LOGIN TO YOUR ACCOUNT

Username
Password
Remember Me
Or use your Academic/Social account:

CREATE AN ACCOUNT

Or use your Academic/Social account:

Congratulations!

You have just completed your registration at OpenAire.

Before you can login to the site, you will need to activate your account. An e-mail will be sent to you with the proper instructions.

Important!

Please note that this site is currently undergoing Beta testing.
Any new content you create is not guaranteed to be present to the final version of the site upon release.

Thank you for your patience,
OpenAire Dev Team.

Close This Message

CREATE AN ACCOUNT

Name:
Username:
Password:
Verify Password:
E-mail:
Verify E-mail:
*All Fields Are Required.
Please Verify You Are Human:
fbtwitterlinkedinvimeoflicker grey 14rssslideshare1
Gypens, N.; Lancelot, C.; Borges, A. V. (2004)
Languages: English
Types: Article
Subjects:
A description of the carbonate system has been incorporated in the MIRO biogeochemical model to investigate the contribution of diatom and Phaeocystis blooms to the seasonal dynamics of air-sea CO2 exchanges in the Eastern Channel and Southern Bight of the North Sea, with focus on the eutrophied Belgian coastal waters. For this application, the model was implemented in a simplified three-box representation of the hydrodynamics with the open ocean boundary box ‘Western English Channel’ (WCH) and the ‘French Coastal Zone’ (FCZ) and ‘Belgian Coastal Zone’ (BCZ) boxes receiving carbon and nutrients from the rivers Seine and Scheldt, respectively. Results were obtained by running the model for the 1996–1999 period. The simulated partial pressures of CO2 (pCO2) were successfully compared with data recorded over the same period in the central BCZ at station 330 (51°26.05′ N; 002°48.50′ E). Budget calculations based on model simulations of carbon flow rates indicated for BCZ a low annual sink of atmospheric CO2 (−0.17 mol C m-2 y-1). On the opposite, surface water pCO2 in WCH was estimated to be at annual equilibrium with respect to atmospheric CO2. The relative contribution of biological, chemical and physical processes to the modelled seasonal variability of pCO2 in BCZ was further explored by running model scenarios with separate closures of biological activities and/or river inputs of carbon. The suppression of biological processes reversed direction of the CO2 flux in BCZ that became, on an annual scale, a significant source for atmospheric CO2 (+0.53 mol C m-2 y-1). Overall biological activity had a stronger influence on the modelled seasonal cycle of pCO2 than temperature. Especially Phaeocystis colonies which growth in spring were associated with an important sink of atmospheric CO2 that counteracted the temperature-driven increase of pCO2 at this period of the year. However, river inputs of organic and inorganic carbon were shown to increase the surface water pCO2 and hence the emission of CO2 to the atmosphere. Same calculations conducted in WCH, showed that temperature was the main factor controlling the seasonal pCO2 cycle in these open ocean waters. The effect of interannual variations of fresh water discharge (and related nutrient and carbon inputs), temperature and wind speed was further explored by running scenarios with forcing typical of two contrasted years (1996 and 1999). Based on these simulations, the model predicts significant variations in the intensity and direction of the annual air-sea CO2 flux.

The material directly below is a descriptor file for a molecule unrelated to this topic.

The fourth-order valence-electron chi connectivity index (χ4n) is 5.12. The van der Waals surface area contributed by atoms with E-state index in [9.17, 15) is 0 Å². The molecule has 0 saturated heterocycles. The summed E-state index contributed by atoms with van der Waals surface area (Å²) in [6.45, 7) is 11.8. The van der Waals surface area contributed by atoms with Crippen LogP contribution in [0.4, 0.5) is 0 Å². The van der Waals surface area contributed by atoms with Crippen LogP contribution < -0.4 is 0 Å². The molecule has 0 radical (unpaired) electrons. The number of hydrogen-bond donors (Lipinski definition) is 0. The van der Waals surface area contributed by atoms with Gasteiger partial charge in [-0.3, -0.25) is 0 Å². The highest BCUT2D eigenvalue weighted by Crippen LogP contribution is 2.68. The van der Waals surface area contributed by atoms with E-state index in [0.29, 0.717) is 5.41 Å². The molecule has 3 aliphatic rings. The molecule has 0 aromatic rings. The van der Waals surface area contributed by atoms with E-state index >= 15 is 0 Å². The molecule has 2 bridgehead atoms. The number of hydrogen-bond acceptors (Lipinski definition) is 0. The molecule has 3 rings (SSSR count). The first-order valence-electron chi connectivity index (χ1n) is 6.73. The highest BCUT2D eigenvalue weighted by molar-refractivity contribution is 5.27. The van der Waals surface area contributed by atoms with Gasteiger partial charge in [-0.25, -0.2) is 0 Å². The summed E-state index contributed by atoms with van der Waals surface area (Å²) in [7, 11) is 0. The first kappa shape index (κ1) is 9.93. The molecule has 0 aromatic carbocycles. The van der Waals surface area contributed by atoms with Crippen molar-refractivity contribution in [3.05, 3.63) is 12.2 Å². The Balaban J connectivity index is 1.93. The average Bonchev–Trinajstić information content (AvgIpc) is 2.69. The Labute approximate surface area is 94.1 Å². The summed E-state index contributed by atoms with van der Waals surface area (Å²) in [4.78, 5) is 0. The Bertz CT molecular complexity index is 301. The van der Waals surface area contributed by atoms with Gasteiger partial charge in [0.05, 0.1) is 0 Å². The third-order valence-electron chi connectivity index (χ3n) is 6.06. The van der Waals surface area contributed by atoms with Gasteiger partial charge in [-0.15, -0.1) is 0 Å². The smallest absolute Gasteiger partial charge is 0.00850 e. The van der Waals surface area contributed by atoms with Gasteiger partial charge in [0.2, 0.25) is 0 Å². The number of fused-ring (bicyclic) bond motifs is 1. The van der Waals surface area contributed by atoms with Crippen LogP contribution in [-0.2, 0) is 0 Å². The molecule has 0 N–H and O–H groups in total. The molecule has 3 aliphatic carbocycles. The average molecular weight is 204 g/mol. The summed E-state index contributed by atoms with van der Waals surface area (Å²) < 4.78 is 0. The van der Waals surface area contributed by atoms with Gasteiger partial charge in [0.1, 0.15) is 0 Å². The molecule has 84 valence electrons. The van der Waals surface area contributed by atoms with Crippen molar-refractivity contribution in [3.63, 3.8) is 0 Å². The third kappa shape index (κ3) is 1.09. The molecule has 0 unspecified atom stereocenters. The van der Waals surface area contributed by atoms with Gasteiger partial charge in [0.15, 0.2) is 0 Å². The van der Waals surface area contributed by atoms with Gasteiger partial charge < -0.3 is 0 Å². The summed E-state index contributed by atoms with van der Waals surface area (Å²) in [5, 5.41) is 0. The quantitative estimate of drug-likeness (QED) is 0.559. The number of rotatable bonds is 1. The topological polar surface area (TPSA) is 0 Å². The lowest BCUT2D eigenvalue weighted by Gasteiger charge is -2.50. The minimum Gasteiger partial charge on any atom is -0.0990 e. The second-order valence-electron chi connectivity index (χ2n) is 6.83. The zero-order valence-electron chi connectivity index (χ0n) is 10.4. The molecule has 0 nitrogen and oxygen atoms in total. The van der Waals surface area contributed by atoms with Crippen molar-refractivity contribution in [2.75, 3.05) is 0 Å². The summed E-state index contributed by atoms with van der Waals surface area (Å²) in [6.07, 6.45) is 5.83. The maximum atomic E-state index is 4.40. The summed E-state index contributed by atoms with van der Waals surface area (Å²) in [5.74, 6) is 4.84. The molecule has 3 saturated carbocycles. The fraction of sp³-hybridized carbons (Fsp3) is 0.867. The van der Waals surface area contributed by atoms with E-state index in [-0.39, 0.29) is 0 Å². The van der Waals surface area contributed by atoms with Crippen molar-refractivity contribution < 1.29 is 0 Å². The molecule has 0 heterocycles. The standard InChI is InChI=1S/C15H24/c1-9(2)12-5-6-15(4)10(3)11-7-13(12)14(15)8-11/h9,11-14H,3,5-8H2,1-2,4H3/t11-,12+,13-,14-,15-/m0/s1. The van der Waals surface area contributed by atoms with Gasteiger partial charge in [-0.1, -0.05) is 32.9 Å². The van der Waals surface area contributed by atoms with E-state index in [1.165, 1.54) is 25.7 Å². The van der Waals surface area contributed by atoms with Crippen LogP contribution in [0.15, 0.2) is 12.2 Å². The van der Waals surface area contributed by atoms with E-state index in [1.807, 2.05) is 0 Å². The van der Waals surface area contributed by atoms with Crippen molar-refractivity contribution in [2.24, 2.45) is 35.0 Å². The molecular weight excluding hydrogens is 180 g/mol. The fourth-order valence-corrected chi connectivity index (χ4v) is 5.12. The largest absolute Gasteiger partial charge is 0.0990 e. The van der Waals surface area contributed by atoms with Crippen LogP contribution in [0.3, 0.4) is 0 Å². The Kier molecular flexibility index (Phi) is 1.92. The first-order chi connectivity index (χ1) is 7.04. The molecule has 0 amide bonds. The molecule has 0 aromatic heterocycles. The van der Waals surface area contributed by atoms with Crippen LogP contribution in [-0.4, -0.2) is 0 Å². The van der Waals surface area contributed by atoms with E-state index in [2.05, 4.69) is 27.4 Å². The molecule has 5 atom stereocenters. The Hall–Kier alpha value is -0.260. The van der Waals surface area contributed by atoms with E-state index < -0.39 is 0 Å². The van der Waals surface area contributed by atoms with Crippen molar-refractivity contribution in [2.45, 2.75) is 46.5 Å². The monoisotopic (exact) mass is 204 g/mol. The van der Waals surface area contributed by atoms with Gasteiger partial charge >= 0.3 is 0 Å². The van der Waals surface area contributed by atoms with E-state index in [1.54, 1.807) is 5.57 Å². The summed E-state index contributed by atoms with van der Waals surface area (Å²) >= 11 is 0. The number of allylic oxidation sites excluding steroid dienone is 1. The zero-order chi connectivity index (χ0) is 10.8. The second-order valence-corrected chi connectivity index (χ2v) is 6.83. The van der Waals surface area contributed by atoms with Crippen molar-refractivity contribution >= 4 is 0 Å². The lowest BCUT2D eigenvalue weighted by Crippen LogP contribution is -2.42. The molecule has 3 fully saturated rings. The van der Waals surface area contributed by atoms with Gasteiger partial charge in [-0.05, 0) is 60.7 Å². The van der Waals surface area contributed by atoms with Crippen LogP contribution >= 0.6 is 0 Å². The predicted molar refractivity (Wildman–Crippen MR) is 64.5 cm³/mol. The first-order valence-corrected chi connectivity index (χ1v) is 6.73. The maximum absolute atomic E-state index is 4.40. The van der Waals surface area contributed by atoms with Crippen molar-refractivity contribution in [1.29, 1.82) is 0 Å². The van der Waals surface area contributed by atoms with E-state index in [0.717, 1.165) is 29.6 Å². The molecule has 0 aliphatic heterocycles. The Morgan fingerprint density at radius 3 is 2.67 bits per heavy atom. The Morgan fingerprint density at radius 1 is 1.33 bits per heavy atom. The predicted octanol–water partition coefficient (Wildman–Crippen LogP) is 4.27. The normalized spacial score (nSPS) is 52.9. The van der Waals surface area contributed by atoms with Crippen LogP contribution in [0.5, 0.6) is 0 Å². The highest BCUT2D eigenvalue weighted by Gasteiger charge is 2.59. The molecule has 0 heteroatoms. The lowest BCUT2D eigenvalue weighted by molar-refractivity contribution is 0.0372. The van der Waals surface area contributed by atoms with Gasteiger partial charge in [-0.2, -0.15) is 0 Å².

Share - Bookmark

Download from

Cite this article

Collected from